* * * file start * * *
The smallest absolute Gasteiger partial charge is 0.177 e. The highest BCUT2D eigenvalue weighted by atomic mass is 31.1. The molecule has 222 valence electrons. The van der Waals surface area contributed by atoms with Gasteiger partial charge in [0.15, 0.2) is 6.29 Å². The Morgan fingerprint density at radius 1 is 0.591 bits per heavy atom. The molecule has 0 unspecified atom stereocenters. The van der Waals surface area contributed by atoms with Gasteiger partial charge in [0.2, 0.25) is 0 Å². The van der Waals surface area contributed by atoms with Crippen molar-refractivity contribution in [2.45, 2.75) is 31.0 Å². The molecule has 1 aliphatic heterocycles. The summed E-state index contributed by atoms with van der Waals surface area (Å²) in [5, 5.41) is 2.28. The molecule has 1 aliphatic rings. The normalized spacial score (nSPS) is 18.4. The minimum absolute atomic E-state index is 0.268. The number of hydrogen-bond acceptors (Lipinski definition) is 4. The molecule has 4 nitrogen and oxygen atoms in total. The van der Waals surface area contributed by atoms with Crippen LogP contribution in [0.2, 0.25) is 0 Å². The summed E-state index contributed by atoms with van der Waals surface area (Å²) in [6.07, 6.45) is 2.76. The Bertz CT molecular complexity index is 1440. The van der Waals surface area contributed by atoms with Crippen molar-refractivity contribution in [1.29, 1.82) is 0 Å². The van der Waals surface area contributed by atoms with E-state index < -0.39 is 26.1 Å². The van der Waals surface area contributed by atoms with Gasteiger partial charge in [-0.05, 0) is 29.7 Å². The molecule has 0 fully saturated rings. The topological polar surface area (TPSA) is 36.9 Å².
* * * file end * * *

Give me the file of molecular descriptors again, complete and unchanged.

The smallest absolute Gasteiger partial charge is 0.177 e. The highest BCUT2D eigenvalue weighted by atomic mass is 31.1. The molecule has 222 valence electrons. The van der Waals surface area contributed by atoms with Gasteiger partial charge in [0.15, 0.2) is 6.29 Å². The Morgan fingerprint density at radius 1 is 0.591 bits per heavy atom. The molecule has 0 unspecified atom stereocenters. The van der Waals surface area contributed by atoms with Gasteiger partial charge in [0.2, 0.25) is 0 Å². The van der Waals surface area contributed by atoms with Crippen molar-refractivity contribution in [2.45, 2.75) is 31.0 Å². The molecule has 1 aliphatic heterocycles. The summed E-state index contributed by atoms with van der Waals surface area (Å²) in [5, 5.41) is 2.28. The molecule has 1 aliphatic rings. The normalized spacial score (nSPS) is 18.4. The minimum absolute atomic E-state index is 0.268. The number of hydrogen-bond acceptors (Lipinski definition) is 4. The molecule has 4 nitrogen and oxygen atoms in total. The van der Waals surface area contributed by atoms with Crippen LogP contribution in [0.2, 0.25) is 0 Å². The summed E-state index contributed by atoms with van der Waals surface area (Å²) in [6.07, 6.45) is 2.76. The Bertz CT molecular complexity index is 1440. The van der Waals surface area contributed by atoms with Crippen molar-refractivity contribution in [1.29, 1.82) is 0 Å². The van der Waals surface area contributed by atoms with E-state index < -0.39 is 26.1 Å². The van der Waals surface area contributed by atoms with Gasteiger partial charge in [-0.05, 0) is 29.7 Å². The molecule has 0 fully saturated rings. The topological polar surface area (TPSA) is 36.9 Å².